Specialty Profiles

6 things medical students should know about physician compensation

Brendan Murphy , Senior News Writer

Even before the completion of medical school, future physicians have a number hovering over their heads that may shape their future—the balance owed on their medical student loans. 

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According to data from the Association of American Medical Colleges, the typical medical student graduates with about $200,000 in medical education debt. Those medical student-loan debt figures may inspire some trainees to factor earning potential into their career plans.

For medical students looking to understand the role compensation may play in a career path, here are a few things to keep in mind.

It takes years to realize your earning potential. As a physician, you will not maximize your earnings until the completion of your graduate medical education. The average first-year resident physician makes about $60,000, and there’s not much wiggle room.

Resident salaries are determined by an institution and correlate with training year rather than specialty. So, in a given training institution, all residents who are in their third year of training typically get the same salary, and all in their sixth year are paid the same as well.

Learn some key budgeting techniques for resident physicians.

Surgical specialties typically pay more. The highest-paying medical specialties are generally procedure-based. According to a 2022 online survey of more than 13,000 physicians across 29 specialties by Medscape, the highest-paying medical specialties are:

  • Plastic surgery—$576,000 per year.
  • Orthopedics—$557,000.
  • Cardiology—$490,000.
  • Otolaryngology—$469,000.
  • Urology—$461,000.

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The report found that physicians working in primary care fields earn an average of $260,000, while specialists make $368,000 on average. It’s not surprising, then, that some of the lowest-paying specialties are in the fields associated with primary care, with internal medicine ($264,00), family medicine ($255,000) and pediatrics ($244,000) being listed among the bottom six specialties in annual compensation.

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Lucrative specialties require more training. Trainees who do pursue a career in a higher-paying specialty may have a smaller window for optimal earning. Those specialties tend to require the most training between residency and a subspecialty-focused fellowship.

The primary care specialties earn less by comparison but require less time in training. With some primary care programs offering pathways for physicians to go through medical school and residency in as little as six years, students in these programs can reduce med school debt and earn more money quicker by spending less time in residency.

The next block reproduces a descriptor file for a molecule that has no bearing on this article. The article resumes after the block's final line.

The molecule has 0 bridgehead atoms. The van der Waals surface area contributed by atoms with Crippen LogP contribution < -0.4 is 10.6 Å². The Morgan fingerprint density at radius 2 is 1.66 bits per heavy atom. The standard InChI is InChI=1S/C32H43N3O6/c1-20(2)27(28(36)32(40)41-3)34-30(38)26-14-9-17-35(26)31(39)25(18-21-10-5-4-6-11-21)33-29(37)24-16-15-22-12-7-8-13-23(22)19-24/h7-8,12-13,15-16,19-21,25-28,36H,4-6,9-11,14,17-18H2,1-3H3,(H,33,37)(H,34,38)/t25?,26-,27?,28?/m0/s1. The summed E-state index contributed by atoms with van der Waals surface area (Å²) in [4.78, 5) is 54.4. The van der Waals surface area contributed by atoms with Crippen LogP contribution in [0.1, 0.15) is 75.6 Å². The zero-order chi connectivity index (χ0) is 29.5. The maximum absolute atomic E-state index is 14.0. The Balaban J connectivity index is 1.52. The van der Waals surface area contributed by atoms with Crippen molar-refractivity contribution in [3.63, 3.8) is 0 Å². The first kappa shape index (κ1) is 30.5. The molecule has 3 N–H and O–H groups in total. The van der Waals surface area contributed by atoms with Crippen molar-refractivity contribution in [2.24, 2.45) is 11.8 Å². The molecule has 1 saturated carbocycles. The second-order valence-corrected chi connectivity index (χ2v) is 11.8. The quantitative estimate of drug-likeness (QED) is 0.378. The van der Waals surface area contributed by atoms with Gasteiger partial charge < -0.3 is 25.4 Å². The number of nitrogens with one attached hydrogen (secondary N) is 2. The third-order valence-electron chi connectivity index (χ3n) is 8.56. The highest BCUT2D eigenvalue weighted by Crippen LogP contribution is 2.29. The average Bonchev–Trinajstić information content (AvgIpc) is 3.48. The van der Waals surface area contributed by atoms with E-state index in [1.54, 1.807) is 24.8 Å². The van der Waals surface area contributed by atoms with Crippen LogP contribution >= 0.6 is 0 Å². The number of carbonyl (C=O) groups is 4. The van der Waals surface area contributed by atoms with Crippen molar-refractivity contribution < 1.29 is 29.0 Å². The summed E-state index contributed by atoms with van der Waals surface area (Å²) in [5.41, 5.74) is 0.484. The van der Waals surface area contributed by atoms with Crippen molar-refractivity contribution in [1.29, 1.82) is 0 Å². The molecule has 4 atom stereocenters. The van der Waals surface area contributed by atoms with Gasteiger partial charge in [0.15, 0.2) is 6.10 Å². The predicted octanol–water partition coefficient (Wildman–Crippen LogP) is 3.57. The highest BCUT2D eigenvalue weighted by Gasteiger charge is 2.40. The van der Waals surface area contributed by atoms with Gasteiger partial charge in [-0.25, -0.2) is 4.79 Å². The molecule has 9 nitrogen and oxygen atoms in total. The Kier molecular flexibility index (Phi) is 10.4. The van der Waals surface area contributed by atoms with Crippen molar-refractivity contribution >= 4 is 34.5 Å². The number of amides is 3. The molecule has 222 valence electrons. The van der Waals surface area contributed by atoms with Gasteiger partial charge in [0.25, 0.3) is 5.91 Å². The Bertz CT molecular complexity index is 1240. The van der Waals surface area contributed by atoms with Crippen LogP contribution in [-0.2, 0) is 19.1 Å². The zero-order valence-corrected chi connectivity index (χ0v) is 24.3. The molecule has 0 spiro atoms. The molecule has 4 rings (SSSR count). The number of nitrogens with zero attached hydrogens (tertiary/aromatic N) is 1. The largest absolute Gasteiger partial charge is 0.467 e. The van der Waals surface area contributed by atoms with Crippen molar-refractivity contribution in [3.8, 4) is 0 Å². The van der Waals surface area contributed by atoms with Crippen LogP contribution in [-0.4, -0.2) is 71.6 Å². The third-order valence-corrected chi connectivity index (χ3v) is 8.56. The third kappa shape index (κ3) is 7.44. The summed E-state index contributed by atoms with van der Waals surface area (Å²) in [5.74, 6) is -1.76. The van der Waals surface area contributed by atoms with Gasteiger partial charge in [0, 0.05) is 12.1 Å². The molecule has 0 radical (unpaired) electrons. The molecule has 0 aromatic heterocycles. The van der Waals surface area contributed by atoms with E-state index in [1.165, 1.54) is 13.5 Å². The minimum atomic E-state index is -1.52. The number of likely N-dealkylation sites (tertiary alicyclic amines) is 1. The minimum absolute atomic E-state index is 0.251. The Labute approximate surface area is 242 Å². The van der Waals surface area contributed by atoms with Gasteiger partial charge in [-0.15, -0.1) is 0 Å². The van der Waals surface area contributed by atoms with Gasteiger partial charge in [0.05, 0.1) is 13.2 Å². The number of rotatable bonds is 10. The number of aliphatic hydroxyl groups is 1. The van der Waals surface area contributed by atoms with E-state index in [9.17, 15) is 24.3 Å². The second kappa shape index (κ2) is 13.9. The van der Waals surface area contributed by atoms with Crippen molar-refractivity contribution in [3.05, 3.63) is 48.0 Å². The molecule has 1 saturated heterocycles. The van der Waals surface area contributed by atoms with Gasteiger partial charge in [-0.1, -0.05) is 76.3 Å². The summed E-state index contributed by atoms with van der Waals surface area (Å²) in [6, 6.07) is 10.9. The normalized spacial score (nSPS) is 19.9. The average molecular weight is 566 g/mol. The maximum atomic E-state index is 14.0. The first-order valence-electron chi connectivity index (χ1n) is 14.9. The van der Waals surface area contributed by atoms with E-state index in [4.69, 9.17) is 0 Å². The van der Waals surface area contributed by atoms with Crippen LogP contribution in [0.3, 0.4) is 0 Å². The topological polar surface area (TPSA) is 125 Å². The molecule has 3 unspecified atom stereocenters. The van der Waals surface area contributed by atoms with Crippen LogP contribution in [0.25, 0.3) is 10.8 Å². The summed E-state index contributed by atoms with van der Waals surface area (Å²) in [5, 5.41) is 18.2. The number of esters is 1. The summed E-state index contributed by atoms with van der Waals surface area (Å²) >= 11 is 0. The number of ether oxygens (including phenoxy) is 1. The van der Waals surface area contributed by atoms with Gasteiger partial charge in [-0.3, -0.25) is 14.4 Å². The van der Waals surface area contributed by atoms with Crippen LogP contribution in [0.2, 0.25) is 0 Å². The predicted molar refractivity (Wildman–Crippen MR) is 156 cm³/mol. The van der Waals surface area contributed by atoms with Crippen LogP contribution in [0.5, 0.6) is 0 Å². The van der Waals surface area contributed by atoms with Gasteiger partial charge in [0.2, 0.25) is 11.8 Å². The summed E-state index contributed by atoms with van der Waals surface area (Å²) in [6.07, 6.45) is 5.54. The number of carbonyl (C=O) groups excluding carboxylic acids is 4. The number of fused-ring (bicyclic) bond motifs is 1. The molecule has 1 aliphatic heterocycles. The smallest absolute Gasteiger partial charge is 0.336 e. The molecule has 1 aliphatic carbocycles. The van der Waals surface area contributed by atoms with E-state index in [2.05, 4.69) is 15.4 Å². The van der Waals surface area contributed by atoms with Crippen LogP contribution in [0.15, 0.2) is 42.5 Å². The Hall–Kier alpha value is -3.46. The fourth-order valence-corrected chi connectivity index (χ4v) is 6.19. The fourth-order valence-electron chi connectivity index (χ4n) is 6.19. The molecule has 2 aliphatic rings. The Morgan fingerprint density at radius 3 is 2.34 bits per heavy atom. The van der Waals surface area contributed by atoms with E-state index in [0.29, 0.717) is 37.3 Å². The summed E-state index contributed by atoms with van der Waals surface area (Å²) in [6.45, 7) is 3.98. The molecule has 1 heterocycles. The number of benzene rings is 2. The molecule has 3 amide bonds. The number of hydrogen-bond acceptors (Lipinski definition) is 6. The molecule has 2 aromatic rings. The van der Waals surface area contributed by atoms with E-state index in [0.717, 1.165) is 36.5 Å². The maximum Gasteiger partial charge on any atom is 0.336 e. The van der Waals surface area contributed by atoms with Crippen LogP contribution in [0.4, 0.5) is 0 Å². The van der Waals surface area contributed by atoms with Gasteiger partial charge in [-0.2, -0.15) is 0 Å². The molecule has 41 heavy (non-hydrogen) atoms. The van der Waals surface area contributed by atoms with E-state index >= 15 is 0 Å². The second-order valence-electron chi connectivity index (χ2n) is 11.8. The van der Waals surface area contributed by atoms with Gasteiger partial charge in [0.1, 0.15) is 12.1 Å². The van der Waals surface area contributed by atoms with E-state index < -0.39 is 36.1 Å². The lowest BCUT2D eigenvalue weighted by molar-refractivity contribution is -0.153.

Find out why training length shouldn’t be a key factor in specialty choice.

Compensation is rebounding. The 2022 survey marked the first time in the 11-year history of the Medscape report that every specialty saw an increase in salary from the prior year’s version. That can, at least partially be attributed pandemic-related declines that took place during the prior year.

With a 13% increase year over year, otolaryngology saw the biggest specialty salary increase. Five other specialties—gastroenterology (12%); dermatology (11%); pediatrics (10%); ophthalmology (10%); and plastic surgery (10%)—also saw double-digit increases in average salary figures.

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More bang for your buck in the South. Survey respondents indicated that Kentucky and Tennessee, at $364,000, were the top paying states for physicians. Other states in the top five include Alabama ($358,000) and Missouri ($357,000). The report indicates that Southern states have made an extra effort to recruit physicians.

Those four states all rank in the top 20 states in the country in terms of the lowest cost of living. So, if you practice in one of those states you have the opportunity to make more money and it will get you further.

Ownership can pay off.  The data indicated that self-employed physicians, those who owned a stake of the practice in which they worked, regardless of specialty choice, earned about $385,000. That compares with average earnings closer to $320,000 for employed physicians.

One somewhat unexpected nugget in that data is that, although a relatively small share of the group, physicians under the age of 45 ($404,000) were making more than those over 45 ($381,000) in ownership settings.

The AMA offers a number of resources that offer guidance on the pros and cons of practice settings and general career guidance.